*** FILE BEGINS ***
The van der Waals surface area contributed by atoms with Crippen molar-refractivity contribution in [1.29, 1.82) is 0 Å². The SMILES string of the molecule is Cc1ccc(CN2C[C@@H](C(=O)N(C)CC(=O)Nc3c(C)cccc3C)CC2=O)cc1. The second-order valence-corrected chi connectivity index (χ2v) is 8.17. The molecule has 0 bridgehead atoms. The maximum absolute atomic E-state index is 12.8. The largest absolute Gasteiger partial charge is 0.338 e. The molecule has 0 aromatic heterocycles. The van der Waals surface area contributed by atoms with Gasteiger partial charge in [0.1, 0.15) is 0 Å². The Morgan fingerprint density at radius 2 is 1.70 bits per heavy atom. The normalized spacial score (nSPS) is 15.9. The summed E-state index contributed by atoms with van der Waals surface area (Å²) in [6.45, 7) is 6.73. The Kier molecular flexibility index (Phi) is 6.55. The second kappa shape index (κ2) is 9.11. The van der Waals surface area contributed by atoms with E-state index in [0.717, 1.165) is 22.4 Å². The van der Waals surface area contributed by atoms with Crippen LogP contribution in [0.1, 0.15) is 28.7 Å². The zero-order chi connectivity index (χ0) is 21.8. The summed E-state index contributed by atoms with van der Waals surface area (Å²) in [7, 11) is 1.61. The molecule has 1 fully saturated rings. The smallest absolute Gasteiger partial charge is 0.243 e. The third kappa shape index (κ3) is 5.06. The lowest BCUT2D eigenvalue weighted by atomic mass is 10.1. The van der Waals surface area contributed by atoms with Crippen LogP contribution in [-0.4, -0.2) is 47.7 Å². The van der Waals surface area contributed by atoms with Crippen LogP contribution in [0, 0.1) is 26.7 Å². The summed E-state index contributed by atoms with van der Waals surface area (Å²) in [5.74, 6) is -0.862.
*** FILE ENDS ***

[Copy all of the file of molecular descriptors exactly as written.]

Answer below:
The van der Waals surface area contributed by atoms with Crippen molar-refractivity contribution in [1.29, 1.82) is 0 Å². The SMILES string of the molecule is Cc1ccc(CN2C[C@@H](C(=O)N(C)CC(=O)Nc3c(C)cccc3C)CC2=O)cc1. The second-order valence-corrected chi connectivity index (χ2v) is 8.17. The molecule has 0 bridgehead atoms. The maximum absolute atomic E-state index is 12.8. The largest absolute Gasteiger partial charge is 0.338 e. The molecule has 0 aromatic heterocycles. The van der Waals surface area contributed by atoms with Gasteiger partial charge in [0.1, 0.15) is 0 Å². The Morgan fingerprint density at radius 2 is 1.70 bits per heavy atom. The normalized spacial score (nSPS) is 15.9. The summed E-state index contributed by atoms with van der Waals surface area (Å²) in [6.45, 7) is 6.73. The Kier molecular flexibility index (Phi) is 6.55. The second kappa shape index (κ2) is 9.11. The van der Waals surface area contributed by atoms with E-state index in [0.717, 1.165) is 22.4 Å². The van der Waals surface area contributed by atoms with Crippen LogP contribution in [0.1, 0.15) is 28.7 Å². The zero-order chi connectivity index (χ0) is 21.8. The summed E-state index contributed by atoms with van der Waals surface area (Å²) in [7, 11) is 1.61. The molecule has 1 fully saturated rings. The smallest absolute Gasteiger partial charge is 0.243 e. The third kappa shape index (κ3) is 5.06. The lowest BCUT2D eigenvalue weighted by atomic mass is 10.1. The van der Waals surface area contributed by atoms with Crippen LogP contribution in [-0.4, -0.2) is 47.7 Å². The van der Waals surface area contributed by atoms with Crippen LogP contribution in [0, 0.1) is 26.7 Å². The summed E-state index contributed by atoms with van der Waals surface area (Å²) in [5.74, 6) is -0.862.